The Khmer Times, 11 January
The second biannual Lancang-Mekong Cooperation Leaders’ Meeting has been taking place in Phnom Penh, with the participation of the leaders from six countries in the Mekong region – Cambodia, China, Laos, Myanmar, Thailand, and Vietnam.
The Prime Minister of China, Li Keqiang, Prime Minister of Laos, Thongloun Sisoulith, Vice President of Myanmar, Myint Swe, Prime Minister of Thailand, Prayut Chan-o-cha, and Prime Minister of Vietnam, Nguyen Xuan Phuc, are attending the meeting.
The summit is another milestone in deepening political trust, fostering practical cooperation and promoting inclusive regional integration.
LMC is an important sub-regional mechanism in promoting a comprehensive regional connectivity and fostering practical cooperation in the Mekong region as well in the wider region given it is an open and inclusive initiative.
LMC also contributes to other sub-regional cooperation mechanisms such as the Greater Mekong Subregion, the South-South cooperation and the implementation of the UN 2030 Agenda for Sustainable Development.
LMC complements Asean in three ways. First, it complements well the Asean Master Plan of Connectivity with the focus on infrastructure development, institution building and coordination and people-to-people ties.
Second, LMC contributes to narrowing the development gaps within Asean. The least developed economies, or CLMV countries, are all located in the Mekong region. Hence developing the Mekong region will assist these countries to catch up with other Asean members.
Third, the LMC further energizes the Asean vision of building a people-oriented and people-centered Asean. One of the priority cooperation areas under the LMC is poverty reduction and human connectivity within the region.
Building a “community of shared future” reflects the core vision and value of the LMC, which echoes the spirit of new regionalism in Southeast Asia.
Win-win cooperation or positive sum game has become the guiding principle of international relations in the region, and it can become the norm of global governance in the new world order.
The key agenda of the second LMC summit are to discuss the outcomes of the past cooperation, adopt five-year work plans to concretize the vision and goals of the LMC, and to operationalise the projects to be funded under the LMC Special Fund of $300 million.
Under the theme “Our River of Peace and Sustainable Development”, the summit has adopted four documents including the Phnom Penh Declaration, five-year action 2018-2022, joint list of 2nd batch of cooperation projects and reports of the six joint working groups on priority areas.
Under the LMC Special Fund, 132 projects proposed by the LMC member countries will be funded and fully operationalized. The projects are to be implemented by the respective line ministries and agencies, with the coordination support from the LMC national secretariat.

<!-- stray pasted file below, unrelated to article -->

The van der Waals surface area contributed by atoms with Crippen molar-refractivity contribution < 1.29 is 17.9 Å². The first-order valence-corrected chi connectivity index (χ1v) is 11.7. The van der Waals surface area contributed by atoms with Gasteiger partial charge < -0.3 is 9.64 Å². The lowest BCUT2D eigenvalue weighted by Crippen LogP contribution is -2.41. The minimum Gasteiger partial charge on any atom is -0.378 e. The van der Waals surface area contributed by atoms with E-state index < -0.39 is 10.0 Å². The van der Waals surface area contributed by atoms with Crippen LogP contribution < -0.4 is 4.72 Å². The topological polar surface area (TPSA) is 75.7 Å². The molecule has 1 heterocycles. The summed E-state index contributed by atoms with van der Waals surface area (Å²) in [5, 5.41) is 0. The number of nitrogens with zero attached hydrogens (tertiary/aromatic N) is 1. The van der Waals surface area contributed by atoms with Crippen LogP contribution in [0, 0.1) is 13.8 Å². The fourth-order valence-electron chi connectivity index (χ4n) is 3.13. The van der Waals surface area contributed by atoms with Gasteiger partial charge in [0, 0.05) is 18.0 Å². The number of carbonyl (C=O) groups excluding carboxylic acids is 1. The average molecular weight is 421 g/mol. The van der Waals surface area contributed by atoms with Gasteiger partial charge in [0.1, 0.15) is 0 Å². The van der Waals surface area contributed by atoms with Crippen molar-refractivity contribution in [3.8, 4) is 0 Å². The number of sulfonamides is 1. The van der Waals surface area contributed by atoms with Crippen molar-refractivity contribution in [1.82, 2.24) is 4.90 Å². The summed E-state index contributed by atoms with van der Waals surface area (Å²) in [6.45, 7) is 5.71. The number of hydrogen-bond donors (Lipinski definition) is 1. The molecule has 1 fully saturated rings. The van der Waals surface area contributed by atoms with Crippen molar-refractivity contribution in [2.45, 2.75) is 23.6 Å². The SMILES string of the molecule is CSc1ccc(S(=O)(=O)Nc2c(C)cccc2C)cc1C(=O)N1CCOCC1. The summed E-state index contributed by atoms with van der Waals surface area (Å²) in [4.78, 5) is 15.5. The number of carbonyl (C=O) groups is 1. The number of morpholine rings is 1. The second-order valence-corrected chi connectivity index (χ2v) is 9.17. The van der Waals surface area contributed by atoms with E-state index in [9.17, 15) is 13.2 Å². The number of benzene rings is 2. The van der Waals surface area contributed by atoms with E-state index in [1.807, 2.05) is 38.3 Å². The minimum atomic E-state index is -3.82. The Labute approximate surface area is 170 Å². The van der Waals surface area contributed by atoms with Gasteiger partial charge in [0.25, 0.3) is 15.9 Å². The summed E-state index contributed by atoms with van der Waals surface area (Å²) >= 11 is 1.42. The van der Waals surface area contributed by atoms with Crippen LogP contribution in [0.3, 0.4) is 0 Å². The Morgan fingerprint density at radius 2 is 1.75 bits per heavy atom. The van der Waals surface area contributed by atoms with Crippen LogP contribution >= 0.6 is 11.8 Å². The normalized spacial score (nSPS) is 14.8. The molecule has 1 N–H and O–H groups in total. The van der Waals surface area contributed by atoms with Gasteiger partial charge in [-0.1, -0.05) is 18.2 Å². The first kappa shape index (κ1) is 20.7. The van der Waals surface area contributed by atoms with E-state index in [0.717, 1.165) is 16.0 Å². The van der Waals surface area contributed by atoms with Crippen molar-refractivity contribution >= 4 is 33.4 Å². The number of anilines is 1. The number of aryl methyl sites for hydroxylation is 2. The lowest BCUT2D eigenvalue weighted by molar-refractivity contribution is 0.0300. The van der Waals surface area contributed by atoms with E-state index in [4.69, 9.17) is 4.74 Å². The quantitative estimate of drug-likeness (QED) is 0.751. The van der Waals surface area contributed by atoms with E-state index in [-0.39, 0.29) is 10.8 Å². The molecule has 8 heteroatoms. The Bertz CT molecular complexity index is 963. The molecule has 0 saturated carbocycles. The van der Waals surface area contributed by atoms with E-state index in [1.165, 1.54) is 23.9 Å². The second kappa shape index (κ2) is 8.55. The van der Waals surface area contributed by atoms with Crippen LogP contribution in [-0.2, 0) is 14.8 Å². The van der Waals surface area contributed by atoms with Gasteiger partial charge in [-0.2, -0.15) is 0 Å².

Outcomes-oriented cooperation makes the LMC attractive and meaningful. Rather than a talk shop, the LMC focuses on practical cooperation.
To effectively develop and implement LMC projects, Cambodia has set up six joint working groups on interconnectivity, poverty reduction, water resources cooperation, cross-border economy cooperation, agriculture and production capacity.
Other areas that the LMC should also focus on in the future are education, public health and environmental protection. Water resources management and conservancy are critical to the livelihood of millions of people who rely on the quality and flow of the mighty Mekong River.
The LMC needs to further promote a rules-based water governance regime, in close cooperation with the Mekong River Commission, to avoid potential conflicts and tensions between the riparian countries over the usage of the common resources.
Establishing a hotline for communication in response to emergencies and developing a code of conduct related to the Mekong River would help further build confidence among the LMC member countries.
Addressing water-energy-food-climate change security nexus is vital to sustainable development in the region.
Cooperation on public health and education would help reduce income inequality within the county and the region. Inequality is the root cause of social and political ills, causing dampening effects on economic growth.
Other areas that the LMC should work on are liveable sustainable urban planning and development and digital economy.
Rapid urbanisation will continue for decades, requiring proactive policies to provide land, housing and services for the new urban residents.
Digital revolution and automation are gaining steam – it creates both opportunities and challenges. Creating jobs within a digital era is a challenge for governments.
Building a highly skilled workforce needs major investment in education, infrastructure and health services.
Developing a shared vision, forging common interest, promoting a shared responsibility, instrumenting collective leadership, strengthening institutional capacity and mobilising resources are the foundations of successful multilateral cooperation frameworks.
Putting the people first should be the guiding principle of the LMC.